Enterprises often give applications more permissions than needed, turning them into growing risks. Overprivileged users can lead to unfortunate security outcomes, especially if they’ve been unchecked for a long time.
Although there are many ways for creating overprivileged users, here are some of the most common examples:
Overprivileged access can lead to devastating outcomes. The biggest issue is data security, and there are multiple ways overprivileged access can disrupt the security strategy of your business.
Data loss or theft is one of the biggest threats to overprivileged access. For example, former employees who retain access credentials can extract data to get revenge on their former organizations or make a profit.
Overprivileged users can change or damage data, expose other people’s data, etc. At the same time, applications or systems with excessive privilege can also gather sensitive data that can harm your business.
Many organizations can’t control or monitor privileged accounts, and they expose themselves to compliance violations and other cybersecurity threats. Furthermore, companies often have difficulties controlling cloud platform access, further deepening operational complexity and creating compliance risks.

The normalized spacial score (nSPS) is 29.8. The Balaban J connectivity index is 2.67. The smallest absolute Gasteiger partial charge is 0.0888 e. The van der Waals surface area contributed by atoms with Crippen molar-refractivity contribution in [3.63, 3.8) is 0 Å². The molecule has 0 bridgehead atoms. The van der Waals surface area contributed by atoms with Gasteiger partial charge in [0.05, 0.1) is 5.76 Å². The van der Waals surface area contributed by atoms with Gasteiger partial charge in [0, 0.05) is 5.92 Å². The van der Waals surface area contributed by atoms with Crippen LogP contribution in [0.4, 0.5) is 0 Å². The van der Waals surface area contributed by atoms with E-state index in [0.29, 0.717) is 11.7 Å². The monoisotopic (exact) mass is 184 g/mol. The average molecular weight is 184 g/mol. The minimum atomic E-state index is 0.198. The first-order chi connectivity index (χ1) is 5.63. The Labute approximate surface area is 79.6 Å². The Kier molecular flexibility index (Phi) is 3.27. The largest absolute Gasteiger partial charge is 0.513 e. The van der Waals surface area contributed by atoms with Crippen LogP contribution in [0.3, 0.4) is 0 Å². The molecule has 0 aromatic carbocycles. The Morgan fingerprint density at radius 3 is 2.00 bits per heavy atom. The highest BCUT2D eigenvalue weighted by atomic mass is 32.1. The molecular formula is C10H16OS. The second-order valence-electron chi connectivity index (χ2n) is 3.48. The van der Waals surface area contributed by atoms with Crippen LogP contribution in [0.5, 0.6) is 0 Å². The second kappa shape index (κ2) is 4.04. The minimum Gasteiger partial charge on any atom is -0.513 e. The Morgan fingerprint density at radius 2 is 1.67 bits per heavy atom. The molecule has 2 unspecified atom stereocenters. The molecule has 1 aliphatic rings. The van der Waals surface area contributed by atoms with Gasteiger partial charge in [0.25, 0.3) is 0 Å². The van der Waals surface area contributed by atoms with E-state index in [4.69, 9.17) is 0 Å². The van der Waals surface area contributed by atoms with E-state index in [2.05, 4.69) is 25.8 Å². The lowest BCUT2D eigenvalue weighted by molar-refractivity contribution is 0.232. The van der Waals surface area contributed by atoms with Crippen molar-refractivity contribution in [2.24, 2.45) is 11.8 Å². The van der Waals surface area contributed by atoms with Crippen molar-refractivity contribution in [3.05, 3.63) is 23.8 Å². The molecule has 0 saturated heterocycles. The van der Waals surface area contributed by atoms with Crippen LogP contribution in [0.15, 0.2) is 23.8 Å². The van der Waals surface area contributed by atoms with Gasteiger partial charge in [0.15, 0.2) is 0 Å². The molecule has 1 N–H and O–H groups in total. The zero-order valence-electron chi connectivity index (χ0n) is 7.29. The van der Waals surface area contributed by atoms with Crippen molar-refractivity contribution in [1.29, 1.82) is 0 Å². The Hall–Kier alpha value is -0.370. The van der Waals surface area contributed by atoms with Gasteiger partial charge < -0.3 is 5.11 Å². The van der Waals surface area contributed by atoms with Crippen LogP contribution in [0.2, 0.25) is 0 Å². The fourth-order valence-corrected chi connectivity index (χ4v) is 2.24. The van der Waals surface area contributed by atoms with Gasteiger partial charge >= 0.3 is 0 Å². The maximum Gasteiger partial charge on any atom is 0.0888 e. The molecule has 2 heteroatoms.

Accounts and users can gather privileges over time. This concept is called “evolving privilege”, meaning that a user might start with basic access and get access to all of your systems.
Companies sometimes promote people to specific positions and give them adequate access. However, some systems have loopholes that allow people to gain privileges and perform actions without control or monitoring.
Even though having too much data access can cause many issues, there are ways to set a privileged access system in place — one that benefits your business instead of exposing it to security risks. Here’s how.
Every overprivileged account is a security vulnerability. With this in mind, it makes sense to limit the number of privileged users using the principle of least privilege. The principle of least privilege gives every user only the level of access required to handle their tasks.
That limits exposure and creates an account provisioning and de-provisioning framework. All the accounts need to be audited regularly using the principle of least privilege standards. Over time this creates a much safer network with transparency and limited vulnerabilities.